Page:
June 3, 2022

Is the Political Influence of Iran in Iraq and Lebanon Declining?

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by Farhad Rezaei, Senior Research Fellow

Within the space of a few months, Iranian proxies and allies in Iraq and Lebanon suffered significant setbacks in parliamentary elections. Some commentators have ventured that the era of Tehran’s hegemony may be over. While it is hard to predict the final outcome of these electoral shifts, such hopes might be premature.

Iran has dominated Iraqi politics since the downfall of Saddam Hossein in 2003. After the US invasion, the Islamic Revolutionary Guards Corps (IRGC) and its foreign operations division, the Quds Force (QF), moved swiftly to expand the regime’s influence. Qassem Suleimani, the then QF commander in charge of the complex operation, described Iraq as a “Shiite empire” and used a mix of hard and soft power through an extensive network of proxies to turn Iraq into a client state.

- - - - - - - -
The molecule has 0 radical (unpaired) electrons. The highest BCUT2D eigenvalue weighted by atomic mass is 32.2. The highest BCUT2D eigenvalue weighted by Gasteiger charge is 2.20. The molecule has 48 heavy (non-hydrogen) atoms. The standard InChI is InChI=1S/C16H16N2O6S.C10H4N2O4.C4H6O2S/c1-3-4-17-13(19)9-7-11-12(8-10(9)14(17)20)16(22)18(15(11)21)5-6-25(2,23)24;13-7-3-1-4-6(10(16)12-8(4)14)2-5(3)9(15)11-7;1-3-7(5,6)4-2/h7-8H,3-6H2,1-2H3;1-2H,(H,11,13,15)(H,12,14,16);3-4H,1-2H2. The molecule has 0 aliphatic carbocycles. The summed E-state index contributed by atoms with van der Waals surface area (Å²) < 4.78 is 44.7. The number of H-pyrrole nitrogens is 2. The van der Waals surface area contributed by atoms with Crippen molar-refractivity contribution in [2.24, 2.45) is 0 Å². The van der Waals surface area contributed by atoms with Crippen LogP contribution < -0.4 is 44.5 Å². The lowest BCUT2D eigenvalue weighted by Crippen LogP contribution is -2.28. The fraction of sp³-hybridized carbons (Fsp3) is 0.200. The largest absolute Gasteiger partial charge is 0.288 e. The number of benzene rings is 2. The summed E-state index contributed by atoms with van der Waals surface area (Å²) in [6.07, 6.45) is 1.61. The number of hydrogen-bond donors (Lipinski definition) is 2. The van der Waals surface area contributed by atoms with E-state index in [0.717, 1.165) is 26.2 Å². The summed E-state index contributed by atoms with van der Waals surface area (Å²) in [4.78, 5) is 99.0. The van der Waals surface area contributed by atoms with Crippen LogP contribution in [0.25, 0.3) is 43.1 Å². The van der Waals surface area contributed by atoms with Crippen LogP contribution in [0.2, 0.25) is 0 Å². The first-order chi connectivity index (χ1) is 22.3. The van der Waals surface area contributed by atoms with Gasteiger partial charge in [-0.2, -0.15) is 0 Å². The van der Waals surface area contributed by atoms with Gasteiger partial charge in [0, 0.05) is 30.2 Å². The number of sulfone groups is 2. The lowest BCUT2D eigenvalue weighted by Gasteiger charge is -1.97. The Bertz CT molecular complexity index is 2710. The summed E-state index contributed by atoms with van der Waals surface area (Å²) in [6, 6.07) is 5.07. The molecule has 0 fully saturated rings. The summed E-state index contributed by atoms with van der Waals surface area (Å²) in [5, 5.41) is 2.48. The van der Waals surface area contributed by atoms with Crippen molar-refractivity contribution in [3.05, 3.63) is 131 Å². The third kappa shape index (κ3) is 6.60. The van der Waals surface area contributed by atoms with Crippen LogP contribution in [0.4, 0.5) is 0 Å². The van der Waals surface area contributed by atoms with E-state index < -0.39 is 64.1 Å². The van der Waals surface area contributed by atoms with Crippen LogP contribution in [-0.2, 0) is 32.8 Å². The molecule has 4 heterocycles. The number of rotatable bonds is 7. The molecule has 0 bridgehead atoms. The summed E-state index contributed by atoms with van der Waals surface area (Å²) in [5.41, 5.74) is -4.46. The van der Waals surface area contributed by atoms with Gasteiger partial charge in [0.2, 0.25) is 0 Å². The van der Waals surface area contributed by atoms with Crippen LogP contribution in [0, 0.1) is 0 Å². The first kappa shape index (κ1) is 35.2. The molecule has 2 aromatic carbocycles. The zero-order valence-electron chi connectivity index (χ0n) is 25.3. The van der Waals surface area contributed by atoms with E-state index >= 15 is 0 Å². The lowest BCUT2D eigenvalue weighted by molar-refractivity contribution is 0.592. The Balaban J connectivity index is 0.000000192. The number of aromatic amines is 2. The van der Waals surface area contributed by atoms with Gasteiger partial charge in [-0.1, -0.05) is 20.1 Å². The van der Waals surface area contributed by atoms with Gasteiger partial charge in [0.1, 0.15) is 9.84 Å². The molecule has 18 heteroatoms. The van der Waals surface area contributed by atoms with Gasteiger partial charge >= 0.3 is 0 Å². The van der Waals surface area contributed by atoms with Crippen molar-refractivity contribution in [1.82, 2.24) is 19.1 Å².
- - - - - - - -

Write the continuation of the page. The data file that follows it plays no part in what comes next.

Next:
Politically, in a technique honed in Lebanon known as “ballot and bullet,” the Iranians pushed the Shiites to dominate the political process. They turned the oil-rich south into an “Iranian protectorate,” hoping to make inroads into Sunni as well as Kurdish areas. For the ambitious Suleimani, the end game was to turn Iraq into another Lebanon, putting its vast resources within reach of the regime. In a letter to General David Petraeus, who was in charge of American troops in Iraq, Suleimani famously wrote, “I, Qassem Suleimani, control the policy for Iran with respect to Iraq, Lebanon, Gaza, and Afghanistan.”